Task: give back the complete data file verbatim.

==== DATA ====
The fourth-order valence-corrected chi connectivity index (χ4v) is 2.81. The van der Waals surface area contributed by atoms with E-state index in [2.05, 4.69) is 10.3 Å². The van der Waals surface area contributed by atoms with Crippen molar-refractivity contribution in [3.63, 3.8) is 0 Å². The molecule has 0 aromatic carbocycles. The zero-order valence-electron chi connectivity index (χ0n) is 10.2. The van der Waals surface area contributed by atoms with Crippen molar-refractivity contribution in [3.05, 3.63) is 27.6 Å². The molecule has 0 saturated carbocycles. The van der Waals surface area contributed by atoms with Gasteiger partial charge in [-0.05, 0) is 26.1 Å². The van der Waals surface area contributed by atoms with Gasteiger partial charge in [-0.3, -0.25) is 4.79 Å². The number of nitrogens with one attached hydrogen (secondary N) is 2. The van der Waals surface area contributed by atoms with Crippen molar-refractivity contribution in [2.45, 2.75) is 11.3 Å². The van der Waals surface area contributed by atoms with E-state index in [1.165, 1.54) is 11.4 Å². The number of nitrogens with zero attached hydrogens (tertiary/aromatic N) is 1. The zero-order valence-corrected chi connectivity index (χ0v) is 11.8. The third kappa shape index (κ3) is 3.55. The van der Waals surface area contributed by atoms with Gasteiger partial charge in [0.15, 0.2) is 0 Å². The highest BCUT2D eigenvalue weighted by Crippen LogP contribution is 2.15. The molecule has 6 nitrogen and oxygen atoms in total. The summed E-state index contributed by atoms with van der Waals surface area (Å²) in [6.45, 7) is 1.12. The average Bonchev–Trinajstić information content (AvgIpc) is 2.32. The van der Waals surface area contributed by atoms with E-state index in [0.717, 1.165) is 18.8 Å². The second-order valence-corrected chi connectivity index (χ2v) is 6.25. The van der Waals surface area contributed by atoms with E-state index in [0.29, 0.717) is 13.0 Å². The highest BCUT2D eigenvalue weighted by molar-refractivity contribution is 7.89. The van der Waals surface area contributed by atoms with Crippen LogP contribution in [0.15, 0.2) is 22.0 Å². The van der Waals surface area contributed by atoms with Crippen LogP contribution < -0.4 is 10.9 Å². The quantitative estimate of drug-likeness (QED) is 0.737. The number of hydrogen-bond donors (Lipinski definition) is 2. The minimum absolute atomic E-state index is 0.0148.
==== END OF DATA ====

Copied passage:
The fourth-order valence-corrected chi connectivity index (χ4v) is 2.81. The van der Waals surface area contributed by atoms with E-state index in [2.05, 4.69) is 10.3 Å². The van der Waals surface area contributed by atoms with Crippen molar-refractivity contribution in [3.63, 3.8) is 0 Å². The molecule has 0 aromatic carbocycles. The zero-order valence-electron chi connectivity index (χ0n) is 10.2. The van der Waals surface area contributed by atoms with Crippen molar-refractivity contribution in [3.05, 3.63) is 27.6 Å². The molecule has 0 saturated carbocycles. The van der Waals surface area contributed by atoms with Gasteiger partial charge in [-0.05, 0) is 26.1 Å². The van der Waals surface area contributed by atoms with Gasteiger partial charge in [-0.3, -0.25) is 4.79 Å². The number of nitrogens with one attached hydrogen (secondary N) is 2. The van der Waals surface area contributed by atoms with Crippen molar-refractivity contribution in [2.45, 2.75) is 11.3 Å². The van der Waals surface area contributed by atoms with E-state index in [1.165, 1.54) is 11.4 Å². The number of nitrogens with zero attached hydrogens (tertiary/aromatic N) is 1. The zero-order valence-corrected chi connectivity index (χ0v) is 11.8. The third kappa shape index (κ3) is 3.55. The van der Waals surface area contributed by atoms with Gasteiger partial charge in [0.15, 0.2) is 0 Å². The highest BCUT2D eigenvalue weighted by Crippen LogP contribution is 2.15. The molecule has 6 nitrogen and oxygen atoms in total. The summed E-state index contributed by atoms with van der Waals surface area (Å²) in [6.45, 7) is 1.12. The average Bonchev–Trinajstić information content (AvgIpc) is 2.32. The van der Waals surface area contributed by atoms with E-state index in [0.717, 1.165) is 18.8 Å². The second-order valence-corrected chi connectivity index (χ2v) is 6.25. The van der Waals surface area contributed by atoms with E-state index in [0.29, 0.717) is 13.0 Å². The highest BCUT2D eigenvalue weighted by molar-refractivity contribution is 7.89. The van der Waals surface area contributed by atoms with Crippen LogP contribution in [0.15, 0.2) is 22.0 Å². The van der Waals surface area contributed by atoms with Crippen LogP contribution < -0.4 is 10.9 Å². The quantitative estimate of drug-likeness (QED) is 0.737. The number of hydrogen-bond donors (Lipinski definition) is 2. The minimum absolute atomic E-state index is 0.0148.